Lentil Dahl - Ayurveda Baby!

Feb 25, 2022


Lentil Dahl with rice is one of my favourite easy weeknight dishes to make, and loved by vegans and non-vegans alike in our house. It’s usually on high rotation on the meal planner and so far, nobody is sick of it.. winning! It smells next level while it’s cooking and is full of goodness too.  


2 cups red lentils

I brown onion (diced)

4 cloves garlic (minced)

I knob ginger

1 large carrot (diced)

1 large capsicum (diced)

I handful spinach

4 cups veg stock

I tsp cumin

1 tsp turmeric

1 tsp coriander

1 tsp cinnamon

400ml can coconut milk



Fry onions until soft.

Add garlic, ginger, carrot and capsicum to the pan and cook for a few minutes.

Add spices and cook until fragrant.

Add lentils and stock, bring to boil then reduce heat and simmer for 10 minutes.

Add coconut milk, spinach and pepper, continue to simmer for a few minutes.

Remove from heat, stand for a few minutes.

Serve on a bed of basmati rice with crunch poppadoms. Yum!


Top 3 best things about this dish in my eyes.. 

Ayurveda baby 

Ayurveda is an ancient Indian science around healthy lifestyle principles. Translated from Sanskrit it means science of life (Ayur=life and veda=science). The sister science to Yoga, it focuses on the mind-body connection to preserve and maintain health and there’s a good reason they’re both still so relevant in todays’ world. 

Eating a variety of real food and incorporating the 6 tastes - sweet, salty, sour, pungent, bitter and astringent - into each meal is one way to embrace Ayurveda. It helps you feel satisfied for longer, can reduce snacking and overeating and help with your appetite and digestion. The spice mix in this Lentil Dahl recipe covers all of the tastes. Also, consciously preparing your food with love, and transferring good energy to your food before you eat it adds an extra bit of Ayurveda too.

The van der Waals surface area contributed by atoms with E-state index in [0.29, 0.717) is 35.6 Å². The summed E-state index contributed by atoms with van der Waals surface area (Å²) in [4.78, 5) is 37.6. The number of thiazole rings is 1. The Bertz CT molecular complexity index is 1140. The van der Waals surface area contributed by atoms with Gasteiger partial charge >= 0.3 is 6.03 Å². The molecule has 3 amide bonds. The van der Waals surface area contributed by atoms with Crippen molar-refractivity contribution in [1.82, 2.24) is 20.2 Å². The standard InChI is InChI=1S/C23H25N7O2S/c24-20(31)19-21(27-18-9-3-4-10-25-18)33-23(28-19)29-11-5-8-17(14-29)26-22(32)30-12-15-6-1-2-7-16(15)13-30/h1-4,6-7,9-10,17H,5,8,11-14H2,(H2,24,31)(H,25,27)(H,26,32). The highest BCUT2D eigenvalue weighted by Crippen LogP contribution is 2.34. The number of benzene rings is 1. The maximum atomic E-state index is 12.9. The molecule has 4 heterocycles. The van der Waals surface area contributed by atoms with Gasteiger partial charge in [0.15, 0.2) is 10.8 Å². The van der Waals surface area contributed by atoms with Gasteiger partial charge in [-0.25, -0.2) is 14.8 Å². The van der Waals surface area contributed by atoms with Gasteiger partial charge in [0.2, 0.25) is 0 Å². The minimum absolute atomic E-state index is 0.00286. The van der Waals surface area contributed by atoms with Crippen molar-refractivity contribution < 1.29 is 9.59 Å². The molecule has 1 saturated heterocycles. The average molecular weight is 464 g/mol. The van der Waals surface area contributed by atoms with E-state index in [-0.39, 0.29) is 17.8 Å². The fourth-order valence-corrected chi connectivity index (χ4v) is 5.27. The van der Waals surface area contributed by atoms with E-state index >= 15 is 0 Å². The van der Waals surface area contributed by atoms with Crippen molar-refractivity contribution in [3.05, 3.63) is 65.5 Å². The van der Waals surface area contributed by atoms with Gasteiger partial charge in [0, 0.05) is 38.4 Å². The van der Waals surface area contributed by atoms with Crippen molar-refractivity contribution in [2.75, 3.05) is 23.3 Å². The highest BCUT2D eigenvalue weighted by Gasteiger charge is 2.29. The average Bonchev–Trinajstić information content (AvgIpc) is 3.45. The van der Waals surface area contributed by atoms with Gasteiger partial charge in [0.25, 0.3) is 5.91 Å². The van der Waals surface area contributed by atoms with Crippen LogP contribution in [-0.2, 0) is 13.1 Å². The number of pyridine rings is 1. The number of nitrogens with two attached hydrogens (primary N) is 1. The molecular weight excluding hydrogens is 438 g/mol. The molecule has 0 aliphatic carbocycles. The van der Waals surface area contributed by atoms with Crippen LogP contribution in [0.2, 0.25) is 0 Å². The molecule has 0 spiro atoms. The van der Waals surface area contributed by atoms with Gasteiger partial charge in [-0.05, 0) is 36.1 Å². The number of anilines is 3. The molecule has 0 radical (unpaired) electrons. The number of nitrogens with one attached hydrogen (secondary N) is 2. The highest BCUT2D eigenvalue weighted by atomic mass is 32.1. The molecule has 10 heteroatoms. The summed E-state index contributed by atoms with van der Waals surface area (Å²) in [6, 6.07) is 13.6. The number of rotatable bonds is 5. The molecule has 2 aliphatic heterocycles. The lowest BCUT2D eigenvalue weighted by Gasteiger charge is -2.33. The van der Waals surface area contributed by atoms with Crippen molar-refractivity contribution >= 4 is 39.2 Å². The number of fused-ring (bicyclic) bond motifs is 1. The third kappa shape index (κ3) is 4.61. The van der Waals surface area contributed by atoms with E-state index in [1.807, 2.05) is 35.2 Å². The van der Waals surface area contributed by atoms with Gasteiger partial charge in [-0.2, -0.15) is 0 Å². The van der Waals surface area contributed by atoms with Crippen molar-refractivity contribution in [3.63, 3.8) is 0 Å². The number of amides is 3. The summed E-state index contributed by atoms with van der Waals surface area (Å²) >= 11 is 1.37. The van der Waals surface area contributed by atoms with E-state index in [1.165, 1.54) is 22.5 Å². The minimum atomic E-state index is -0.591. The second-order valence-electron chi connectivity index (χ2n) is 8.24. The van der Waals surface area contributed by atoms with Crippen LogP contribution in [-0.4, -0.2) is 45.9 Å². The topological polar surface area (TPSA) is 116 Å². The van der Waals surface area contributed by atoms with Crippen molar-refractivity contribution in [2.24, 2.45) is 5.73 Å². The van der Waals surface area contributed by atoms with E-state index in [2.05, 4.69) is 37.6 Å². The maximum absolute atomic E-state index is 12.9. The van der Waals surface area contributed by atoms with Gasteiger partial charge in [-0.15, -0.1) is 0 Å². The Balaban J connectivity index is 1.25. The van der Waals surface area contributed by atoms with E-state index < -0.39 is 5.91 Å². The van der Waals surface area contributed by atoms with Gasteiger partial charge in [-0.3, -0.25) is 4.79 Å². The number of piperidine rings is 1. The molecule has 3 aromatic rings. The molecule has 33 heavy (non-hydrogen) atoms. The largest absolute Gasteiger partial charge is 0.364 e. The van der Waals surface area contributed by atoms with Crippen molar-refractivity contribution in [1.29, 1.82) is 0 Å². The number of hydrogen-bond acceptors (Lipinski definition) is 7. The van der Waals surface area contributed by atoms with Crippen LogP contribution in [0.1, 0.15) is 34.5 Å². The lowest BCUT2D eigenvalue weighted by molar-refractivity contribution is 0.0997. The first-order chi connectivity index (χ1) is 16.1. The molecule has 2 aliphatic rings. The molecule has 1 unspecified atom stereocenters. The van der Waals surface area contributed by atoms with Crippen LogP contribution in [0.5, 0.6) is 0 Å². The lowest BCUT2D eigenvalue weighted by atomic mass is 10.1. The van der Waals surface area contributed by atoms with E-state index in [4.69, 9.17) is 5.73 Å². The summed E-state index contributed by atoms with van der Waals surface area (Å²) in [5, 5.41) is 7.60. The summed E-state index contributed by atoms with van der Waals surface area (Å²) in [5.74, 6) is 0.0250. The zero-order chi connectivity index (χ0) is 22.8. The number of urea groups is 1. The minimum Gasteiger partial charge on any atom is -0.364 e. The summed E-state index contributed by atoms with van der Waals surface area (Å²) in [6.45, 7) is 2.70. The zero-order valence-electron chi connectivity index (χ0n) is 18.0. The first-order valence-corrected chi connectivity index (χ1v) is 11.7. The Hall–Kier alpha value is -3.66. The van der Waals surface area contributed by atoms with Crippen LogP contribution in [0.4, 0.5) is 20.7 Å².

Where do you get your protein though? 

As a vegan, this question comes up a lot! Protein is made up of amino acids that are linked by peptide bonds. They are broken back down into amino acids during digestion in order to be absorbed. There are 20 types of amino acids, 9 of which are considered essential amino acids because the body can’t produce them, so they have to be obtained from food sources. So what’s a complete protein? A complete protein is a food that contains all 9 of the essential amino acids. Examples of complete proteins are meat, milk products, eggs, soy, fish and quinoa. Incomplete proteins like oats, rice, wheat, legumes, nuts and seeds are all great sources and when combined, give a good mix of amino acids. Something like Lentil Dahl and Rice (or any other rice and legume staple combo around the world!) are two incomplete plant-based proteins getting together and becoming a complete protein. And they live happily ever after. 

Meal preppin’ like a boss 

You can make a big batch (double the recipe) and freeze for later. Who doesn’t love that?! I even cook a big batch of rice in the rice cooker and freeze it in separate containers. Easy peasy to grab out and dinner is sorted. 


So next time you’re looking for dinner ideas, grab out a big old pot, and give this Lentil Dahl recipe a go. You won’t be disappointed! 

 Katie Dow